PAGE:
Many homeowners don’t even think about their fireplaces and chimneys during the warm summer months. Due to the weather, fireplaces and chimneys go unused during the summer, which can create an unfortunate opportunity for insects, birds, and small animals to nest in your chimney. Nesting critters can produce foul odors, present the risk of disease, and often, these critters can be annoying.
Animals see your unused chimney as shelter — just as they would a hollow tree. If you suspect you have an unwanted visitor in your chimney, follow these steps to address the problem as quickly and as safely as possible. Once the animal has been removed from your chimney, you can work with your chimney sweep to install the best prevention measures.
Do You Suspect a Raccoon Is Nesting in Your Chimney?
Raccoons breed and give birth to their offspring in the spring from late March to early June. In some cases, raccoons can give birth as late as August. Raccoons are among the most common wild animals discovered in chimneys, and it seems the animal has developed an affinity for the shelter and privacy chimneys provide.
If you suspect a raccoon is nesting in your chimney, listen closely for sounds throughout the day. Raccoons will make periodic movements at different parts of the day. You mustn’t attempt DIY removal methods for raccoons. Some other techniques suggest smoking out the raccoons or sealing the entry points. In both of these scenarios, you run the risk of one or more raccoons dying in your chimney, which can present even more issues. If you are patient, many raccoons are fully weaned from their mothers by six weeks old. At this time, the mother and babies will most likely leave and live long lives outside of your chimney.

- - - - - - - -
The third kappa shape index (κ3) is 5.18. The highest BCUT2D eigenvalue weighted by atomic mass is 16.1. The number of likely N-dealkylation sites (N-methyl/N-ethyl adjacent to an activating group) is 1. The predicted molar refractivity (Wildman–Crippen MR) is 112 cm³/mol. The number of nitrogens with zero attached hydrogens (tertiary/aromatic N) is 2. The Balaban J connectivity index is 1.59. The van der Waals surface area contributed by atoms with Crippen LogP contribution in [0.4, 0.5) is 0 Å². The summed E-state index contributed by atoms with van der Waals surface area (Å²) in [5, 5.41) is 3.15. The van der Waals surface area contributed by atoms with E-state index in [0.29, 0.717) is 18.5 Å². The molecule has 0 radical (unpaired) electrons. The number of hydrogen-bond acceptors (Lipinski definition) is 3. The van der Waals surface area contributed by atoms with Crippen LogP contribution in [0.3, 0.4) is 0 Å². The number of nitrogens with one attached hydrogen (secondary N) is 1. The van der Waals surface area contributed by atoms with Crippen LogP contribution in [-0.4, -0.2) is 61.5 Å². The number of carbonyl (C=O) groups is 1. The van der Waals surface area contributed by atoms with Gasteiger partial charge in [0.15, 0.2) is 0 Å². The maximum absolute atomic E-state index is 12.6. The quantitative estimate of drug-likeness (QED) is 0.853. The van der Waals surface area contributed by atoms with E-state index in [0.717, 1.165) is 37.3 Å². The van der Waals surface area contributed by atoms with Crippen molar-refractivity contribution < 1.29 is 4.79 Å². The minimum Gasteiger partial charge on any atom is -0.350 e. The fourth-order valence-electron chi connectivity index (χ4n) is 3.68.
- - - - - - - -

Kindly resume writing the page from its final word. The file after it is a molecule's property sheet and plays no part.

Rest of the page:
What Should I Do If I Find a Rat in My Chimney?
Due to their natural agility and ability to crawl through small spaces, rats are another typical guest in chimneys. Rats run the risk of spreading diseases. The biggest concerns with rats are their quick breeding potential, learned behaviors, high volume of feces and urine. Like raccoons, it’s imperative that you don’t do anything that may risk the death of animals inside of your chimney. A dead rat can be challenging to find, but it can quickly fill your home with repulsing odors.
I Think There’s a Bird or Squirrel in My Chimney. What Should I Do?
Rats and raccoons tend to navigate chimney entry and exits with ease, while birds and squirrels are more likely to get trapped. The dark and narrow structure will inhibit their ability to find their way out, which can cause them to panic, injure themselves, or die while in your chimney. Professional animal removal is always the safest option, so if you have any reason to suspect an animal is living in your chimney, act quickly to avoid the death of an animal and further inconveniences.
Chimney Caps Can Keep Animals From Invading Your Chimney
Sometimes previous owners have been proactive and already installed a chimney cap. In this case, your chimney is already protected as long as the cap is in good condition. The average chimney cap can last anywhere from 5 to 15 years. Regular chimney inspections will ensure that your chimney cap is in working order. Though they are typically constructed from galvanized steel, extreme weather conditions can damage your chimney cap over time.